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Graphic Design Principles
Principles of graphic design:
Symetrical, radial, formal, and informal ways of arranging elements on a page to achieve visual balance is the focus of this class. Also covers the 'rule of thirds' and other structural elements. Our bodies need a balance of nutrients to keep us healthy but every now and then it's OK to feast on chocolate, ice cream, and an entire supersize bag of potato chips. Balance in design is much the same. For most of our reading our eyes and minds are most comfortable with evenly balanced layouts where the graphics don't overpower the text and the page doesn't seem to tilt to one side or the other.
Learn how to arrange elements on the page through proximity -- keeping like items together and creating unity by how close or far apart elements are from each other. Observe a group of people in a room. You can often learn a lot about who is listening intently to another person, which are strangers, or who is ignoring who by how close together they sit or stand. In design, proximity or closeness creates a bond between people and between elements on a page. How close together or far apart elements are placed suggests a relationship (or lack of) between otherwise disparate parts. Unity is also achieved by using a third element to connect distant parts.
While centered text has its place it is often the mark of a novice designer. Learn how to align text and graphics to create more interesting, dynamic, or appropriate layouts. Lack of alignment creates a sloppy, unorganized look. Mixing too many alignments can have a similiar effect. However, it's also OK to break alignment when it serves a specific purpose such as to intentionally create tension or draw attention to a specific element on the page.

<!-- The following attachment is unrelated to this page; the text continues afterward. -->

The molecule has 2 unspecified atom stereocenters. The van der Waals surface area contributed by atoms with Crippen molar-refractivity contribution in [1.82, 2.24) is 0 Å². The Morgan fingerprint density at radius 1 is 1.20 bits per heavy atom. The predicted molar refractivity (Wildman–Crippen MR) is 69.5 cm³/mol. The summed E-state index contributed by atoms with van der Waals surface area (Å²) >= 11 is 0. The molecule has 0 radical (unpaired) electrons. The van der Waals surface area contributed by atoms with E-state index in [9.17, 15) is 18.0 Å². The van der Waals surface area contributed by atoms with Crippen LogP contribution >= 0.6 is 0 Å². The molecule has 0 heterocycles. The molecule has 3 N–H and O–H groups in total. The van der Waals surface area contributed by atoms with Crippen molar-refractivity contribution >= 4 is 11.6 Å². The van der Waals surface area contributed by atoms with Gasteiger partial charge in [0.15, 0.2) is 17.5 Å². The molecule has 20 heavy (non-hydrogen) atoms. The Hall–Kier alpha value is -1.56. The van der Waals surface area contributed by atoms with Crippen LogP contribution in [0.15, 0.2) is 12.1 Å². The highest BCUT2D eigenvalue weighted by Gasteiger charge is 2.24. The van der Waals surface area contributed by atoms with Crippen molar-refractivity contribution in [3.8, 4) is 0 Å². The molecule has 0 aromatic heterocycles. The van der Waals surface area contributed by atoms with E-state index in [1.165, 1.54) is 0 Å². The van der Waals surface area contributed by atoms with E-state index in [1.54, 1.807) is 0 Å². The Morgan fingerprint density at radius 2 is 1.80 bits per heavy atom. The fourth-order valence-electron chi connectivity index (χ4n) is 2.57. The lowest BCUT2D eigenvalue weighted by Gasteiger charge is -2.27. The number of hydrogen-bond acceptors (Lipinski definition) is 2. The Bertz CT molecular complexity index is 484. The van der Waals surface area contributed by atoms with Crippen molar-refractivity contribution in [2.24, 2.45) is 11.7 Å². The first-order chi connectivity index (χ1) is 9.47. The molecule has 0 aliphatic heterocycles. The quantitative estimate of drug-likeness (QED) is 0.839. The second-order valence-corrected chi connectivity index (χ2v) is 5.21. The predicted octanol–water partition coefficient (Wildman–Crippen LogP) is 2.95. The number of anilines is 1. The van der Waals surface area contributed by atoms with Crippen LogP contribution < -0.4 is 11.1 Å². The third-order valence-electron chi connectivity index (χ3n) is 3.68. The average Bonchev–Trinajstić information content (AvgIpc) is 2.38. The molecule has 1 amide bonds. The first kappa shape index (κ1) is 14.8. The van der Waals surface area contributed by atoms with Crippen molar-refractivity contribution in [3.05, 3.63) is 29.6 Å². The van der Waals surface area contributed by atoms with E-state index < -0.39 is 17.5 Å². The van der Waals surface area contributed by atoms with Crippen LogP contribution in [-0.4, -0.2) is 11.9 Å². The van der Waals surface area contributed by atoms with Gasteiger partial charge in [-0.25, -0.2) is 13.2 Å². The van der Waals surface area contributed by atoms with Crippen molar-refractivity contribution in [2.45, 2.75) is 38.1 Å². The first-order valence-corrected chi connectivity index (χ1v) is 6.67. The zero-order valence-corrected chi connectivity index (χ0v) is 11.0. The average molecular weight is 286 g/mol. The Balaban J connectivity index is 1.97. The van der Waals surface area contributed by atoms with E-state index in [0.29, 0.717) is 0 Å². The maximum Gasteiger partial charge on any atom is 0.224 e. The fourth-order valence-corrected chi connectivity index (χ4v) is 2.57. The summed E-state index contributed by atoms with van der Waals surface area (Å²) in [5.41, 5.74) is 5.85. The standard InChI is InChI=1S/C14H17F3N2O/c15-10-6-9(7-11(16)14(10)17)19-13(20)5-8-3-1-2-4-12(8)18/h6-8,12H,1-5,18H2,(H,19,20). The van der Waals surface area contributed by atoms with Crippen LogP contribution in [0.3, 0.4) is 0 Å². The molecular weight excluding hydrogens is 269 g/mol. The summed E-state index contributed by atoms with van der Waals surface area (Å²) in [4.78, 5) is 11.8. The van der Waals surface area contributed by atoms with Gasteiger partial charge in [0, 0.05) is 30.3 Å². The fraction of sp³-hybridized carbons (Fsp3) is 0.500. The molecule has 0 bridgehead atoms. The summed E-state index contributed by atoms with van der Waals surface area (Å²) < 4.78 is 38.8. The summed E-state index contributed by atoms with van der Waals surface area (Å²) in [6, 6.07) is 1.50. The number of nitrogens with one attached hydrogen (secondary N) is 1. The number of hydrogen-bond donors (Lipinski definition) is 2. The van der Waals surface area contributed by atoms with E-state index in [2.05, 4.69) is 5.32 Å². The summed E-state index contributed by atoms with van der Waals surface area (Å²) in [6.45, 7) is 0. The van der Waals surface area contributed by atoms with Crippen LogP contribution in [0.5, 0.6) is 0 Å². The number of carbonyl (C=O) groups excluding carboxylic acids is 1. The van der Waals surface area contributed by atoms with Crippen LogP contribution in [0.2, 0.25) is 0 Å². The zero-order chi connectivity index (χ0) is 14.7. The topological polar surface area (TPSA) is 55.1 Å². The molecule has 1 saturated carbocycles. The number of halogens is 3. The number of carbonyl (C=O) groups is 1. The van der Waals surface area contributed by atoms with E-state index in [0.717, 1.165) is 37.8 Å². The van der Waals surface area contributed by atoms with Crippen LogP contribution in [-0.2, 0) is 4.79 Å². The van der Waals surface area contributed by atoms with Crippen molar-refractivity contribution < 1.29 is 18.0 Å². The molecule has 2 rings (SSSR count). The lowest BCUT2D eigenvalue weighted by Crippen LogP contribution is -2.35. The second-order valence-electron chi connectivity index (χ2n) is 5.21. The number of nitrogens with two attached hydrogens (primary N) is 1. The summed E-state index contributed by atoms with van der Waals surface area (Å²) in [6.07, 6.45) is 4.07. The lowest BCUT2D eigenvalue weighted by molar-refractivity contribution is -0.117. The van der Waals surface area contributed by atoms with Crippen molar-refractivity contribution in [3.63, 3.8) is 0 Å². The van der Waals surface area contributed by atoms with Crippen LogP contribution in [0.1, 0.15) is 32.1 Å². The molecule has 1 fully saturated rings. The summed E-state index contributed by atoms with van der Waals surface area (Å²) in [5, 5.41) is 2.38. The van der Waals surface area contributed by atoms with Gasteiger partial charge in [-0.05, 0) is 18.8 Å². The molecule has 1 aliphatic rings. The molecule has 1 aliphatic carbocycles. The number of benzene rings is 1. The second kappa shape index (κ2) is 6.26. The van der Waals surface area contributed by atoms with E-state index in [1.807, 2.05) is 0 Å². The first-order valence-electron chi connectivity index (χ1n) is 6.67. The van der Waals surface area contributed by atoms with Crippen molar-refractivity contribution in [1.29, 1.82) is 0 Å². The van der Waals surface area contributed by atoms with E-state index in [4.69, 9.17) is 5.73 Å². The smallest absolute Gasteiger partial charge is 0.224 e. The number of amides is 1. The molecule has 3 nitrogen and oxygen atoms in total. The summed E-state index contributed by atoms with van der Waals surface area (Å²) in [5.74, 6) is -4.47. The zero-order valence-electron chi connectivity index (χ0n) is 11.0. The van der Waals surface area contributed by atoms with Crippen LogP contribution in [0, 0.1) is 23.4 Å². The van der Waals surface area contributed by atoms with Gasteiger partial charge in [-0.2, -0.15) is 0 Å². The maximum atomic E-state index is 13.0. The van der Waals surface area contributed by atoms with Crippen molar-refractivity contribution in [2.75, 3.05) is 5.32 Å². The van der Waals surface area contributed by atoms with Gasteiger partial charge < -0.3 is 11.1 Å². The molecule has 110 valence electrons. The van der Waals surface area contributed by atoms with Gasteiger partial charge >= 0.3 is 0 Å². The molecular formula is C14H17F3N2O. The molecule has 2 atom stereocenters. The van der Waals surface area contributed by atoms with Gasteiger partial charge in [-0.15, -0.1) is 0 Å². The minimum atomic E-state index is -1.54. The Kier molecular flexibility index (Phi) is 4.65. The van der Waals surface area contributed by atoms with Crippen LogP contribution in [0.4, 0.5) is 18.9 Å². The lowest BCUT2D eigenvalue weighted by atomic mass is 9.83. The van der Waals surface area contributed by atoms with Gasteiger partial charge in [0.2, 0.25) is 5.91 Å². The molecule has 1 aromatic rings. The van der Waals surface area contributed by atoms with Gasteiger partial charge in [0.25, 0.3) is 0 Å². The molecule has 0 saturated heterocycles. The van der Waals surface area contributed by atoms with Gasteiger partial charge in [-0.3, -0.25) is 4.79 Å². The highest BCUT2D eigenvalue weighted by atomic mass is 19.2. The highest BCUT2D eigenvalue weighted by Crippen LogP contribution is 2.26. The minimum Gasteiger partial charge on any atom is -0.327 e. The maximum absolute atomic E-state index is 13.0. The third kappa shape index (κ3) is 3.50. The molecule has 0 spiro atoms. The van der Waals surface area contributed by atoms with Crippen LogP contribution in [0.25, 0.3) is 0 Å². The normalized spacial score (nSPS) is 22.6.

For simple arrangements, items can be aligned using the automatic align options in your software. For more complicated layouts the use of guidelines and grids aid in the precise placement of elements.
- Repetition / Consistency
Get an understanding of the importance of consistency for the reader and ways to create a consistent and balanced look through different types of repetition.
Big vs. small, black vs. white. These are some ways to create contrast and visual interest. Learn a variety of ways to use contrast. Contrast is one the principles of design. Contrast occurs when two elements are different. The greater the difference the greater the contrast. The key to working with contrast is to make sure the differences are obvious. Four common methods of creating contrast are by using differences in size, value, color, and type.
Contrast adds interest to the page and provides a means of emphasizing what is important or directing the reader's eye. On a page without contrast, the reader doesn't know where to look first or what is important. Contrast makes a page more interesting so the reader is more apt to pay attention to what is on the page. Contrast aids in readability by making headlines and subheadings stand out. Contrast shows what is important by making smaller or lighter elements recede on the page to allow other elements to take center stage.
- White Space
The art of nothing is another description for this principle. View examples of good and bad use of white space and how to avoid trapped white space.
White space is an important principle of design missing from the page layouts of many novices. White space is nothing. White space is the absence of text and graphics. It breaks up text and graphics. It provides visual breathing room for the eye. Add white space to make a page less cramped, confusing, or overwhelming.